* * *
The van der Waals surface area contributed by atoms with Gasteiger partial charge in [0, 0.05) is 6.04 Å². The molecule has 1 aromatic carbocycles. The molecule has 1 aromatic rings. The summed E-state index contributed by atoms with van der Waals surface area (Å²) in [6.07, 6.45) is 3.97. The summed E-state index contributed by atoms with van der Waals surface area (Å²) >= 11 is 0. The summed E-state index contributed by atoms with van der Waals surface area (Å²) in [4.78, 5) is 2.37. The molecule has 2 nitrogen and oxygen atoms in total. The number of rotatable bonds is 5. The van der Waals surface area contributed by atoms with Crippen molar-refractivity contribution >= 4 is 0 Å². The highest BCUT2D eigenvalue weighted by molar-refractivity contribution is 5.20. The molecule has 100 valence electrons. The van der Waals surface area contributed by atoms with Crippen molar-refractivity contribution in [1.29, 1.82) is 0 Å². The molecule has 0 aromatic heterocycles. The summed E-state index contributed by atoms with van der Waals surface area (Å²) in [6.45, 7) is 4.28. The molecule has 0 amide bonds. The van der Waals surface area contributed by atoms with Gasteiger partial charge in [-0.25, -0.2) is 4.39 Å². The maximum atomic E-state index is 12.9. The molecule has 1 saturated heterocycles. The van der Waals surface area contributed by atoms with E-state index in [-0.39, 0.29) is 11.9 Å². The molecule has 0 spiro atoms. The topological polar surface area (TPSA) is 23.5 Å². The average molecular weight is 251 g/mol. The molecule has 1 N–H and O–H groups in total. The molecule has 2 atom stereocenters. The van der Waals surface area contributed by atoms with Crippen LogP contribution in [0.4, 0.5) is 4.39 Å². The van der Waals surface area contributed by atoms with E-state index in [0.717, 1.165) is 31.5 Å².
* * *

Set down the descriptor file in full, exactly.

The van der Waals surface area contributed by atoms with Gasteiger partial charge in [0, 0.05) is 6.04 Å². The molecule has 1 aromatic carbocycles. The molecule has 1 aromatic rings. The summed E-state index contributed by atoms with van der Waals surface area (Å²) in [6.07, 6.45) is 3.97. The summed E-state index contributed by atoms with van der Waals surface area (Å²) >= 11 is 0. The summed E-state index contributed by atoms with van der Waals surface area (Å²) in [4.78, 5) is 2.37. The molecule has 2 nitrogen and oxygen atoms in total. The number of rotatable bonds is 5. The van der Waals surface area contributed by atoms with Crippen molar-refractivity contribution >= 4 is 0 Å². The highest BCUT2D eigenvalue weighted by molar-refractivity contribution is 5.20. The molecule has 100 valence electrons. The van der Waals surface area contributed by atoms with Crippen molar-refractivity contribution in [1.29, 1.82) is 0 Å². The molecule has 0 aromatic heterocycles. The summed E-state index contributed by atoms with van der Waals surface area (Å²) in [6.45, 7) is 4.28. The molecule has 0 amide bonds. The van der Waals surface area contributed by atoms with Gasteiger partial charge in [-0.25, -0.2) is 4.39 Å². The maximum atomic E-state index is 12.9. The molecule has 1 saturated heterocycles. The van der Waals surface area contributed by atoms with E-state index in [-0.39, 0.29) is 11.9 Å². The molecule has 0 spiro atoms. The topological polar surface area (TPSA) is 23.5 Å². The average molecular weight is 251 g/mol. The molecule has 1 N–H and O–H groups in total. The molecule has 2 atom stereocenters. The van der Waals surface area contributed by atoms with Crippen LogP contribution in [0.4, 0.5) is 4.39 Å². The van der Waals surface area contributed by atoms with E-state index in [0.717, 1.165) is 31.5 Å².